`Ano`ai kakou… On July 17, 2012, I asked the State Ethics Commission’s Executive Director to investigate whether a trustee’s vote to approve OHA’s purchase of a property being financed by Bank of Hawaii, for which she also serves as a Director on their board, was a violation of HRS §84-14 – Conflicts of interests, which states that no employee may take any official action directly affecting a business in which the employee has a substantial financial interest. This includes elected state board members, such as OHA trustees.
Despite my numerous attempts to follow-up, nothing happened for ten months. Then, on April 13, 2013, the trustee being investigated announced that she received letter from the Commission stating she did nothing wrong. I never received a response to my original complaint.
Just when I thought this was all going to be brushed under the rug, the Auditor of the State of Hawaii came out with her September 2013 Report No. 13-07 (to see a copy of the report visit the Auditor’s Website at: http://files.hawaii.gov/auditor/Reports/2013/13-07.pdf) and harshly criticized the trustees’ vote to authorize the purchase of the Gentry building.
On pages 20-21 of Report No. 13-07, the State Auditor wrote:
“Trustees’ vote in favor of Gentry acquisition violated OHA investment policy
The Office of Hawaiian Affairs’ Native Hawaiian Trust Fund Investment Policy provides that if a trustee has a personal involvement with any direct investment transaction, or even any perceived conflict of interest, the trustee must disclose the involvement immediately and be recused from both discussions and votes on the transaction.
Contrary to this policy, we found that the board’s decision to purchase the Gentry Pacific Design Center building, a $21.4 million property in Iwilei, hinged on the vote of a trustee who is also a member of the board of directors of the bank that offered the best financing for that acquisition.”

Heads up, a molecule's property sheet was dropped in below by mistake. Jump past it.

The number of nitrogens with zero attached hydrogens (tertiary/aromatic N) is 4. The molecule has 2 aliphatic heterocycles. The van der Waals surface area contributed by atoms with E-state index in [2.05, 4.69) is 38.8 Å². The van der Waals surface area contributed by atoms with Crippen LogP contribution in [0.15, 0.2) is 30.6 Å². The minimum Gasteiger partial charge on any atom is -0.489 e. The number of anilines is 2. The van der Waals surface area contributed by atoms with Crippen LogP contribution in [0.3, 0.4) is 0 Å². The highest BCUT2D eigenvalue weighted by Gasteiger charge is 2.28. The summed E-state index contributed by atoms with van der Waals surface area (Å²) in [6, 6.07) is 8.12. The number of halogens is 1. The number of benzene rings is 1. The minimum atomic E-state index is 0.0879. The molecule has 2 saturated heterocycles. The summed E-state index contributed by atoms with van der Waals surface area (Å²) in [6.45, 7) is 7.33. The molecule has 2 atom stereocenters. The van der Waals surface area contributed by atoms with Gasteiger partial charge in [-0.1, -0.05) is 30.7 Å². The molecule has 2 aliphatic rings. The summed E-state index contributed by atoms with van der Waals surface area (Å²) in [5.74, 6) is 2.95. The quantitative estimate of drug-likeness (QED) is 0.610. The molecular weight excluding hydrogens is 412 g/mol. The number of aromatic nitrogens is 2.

The Auditor concluded that:
“… the trustee’s actions may damage OHA’s reputation and undermine the agency’s credibility with beneficiaries and the public.”
The action also had serious consequences for OHA operations. We were surprised to learn on April 12, 2013 that the loan we got from Bank of Hawaii was not a “secured” loan and that it had to be backed by OHA Trust dollars. OHA’s Hawaii Direct Investment Policy requires that any “recourse” in connection with a loan be counted towards the $25 million maximum allocation. As a result, we can’t make any more investments in Hawaii until the acquisition of OHA’s corporate headquarters is complete.
While I will not comment on the competency of the State Ethics Commission’s investigative staff members, it boggles my mind that after a ten month investigation, they couldn’t find anything wrong with the trustees’ vote to purchase the Gentry building.
I believe the State Ethics Commission’s mishandling of the investigation sends the wrong message to other elected officials who think they can blatantly flout Hawaii’s conflict of interest laws. It also gives the negative perception that the Commission is simply there to protect the status quo instead of aggressively assuring clean ethics in the State of Hawaii.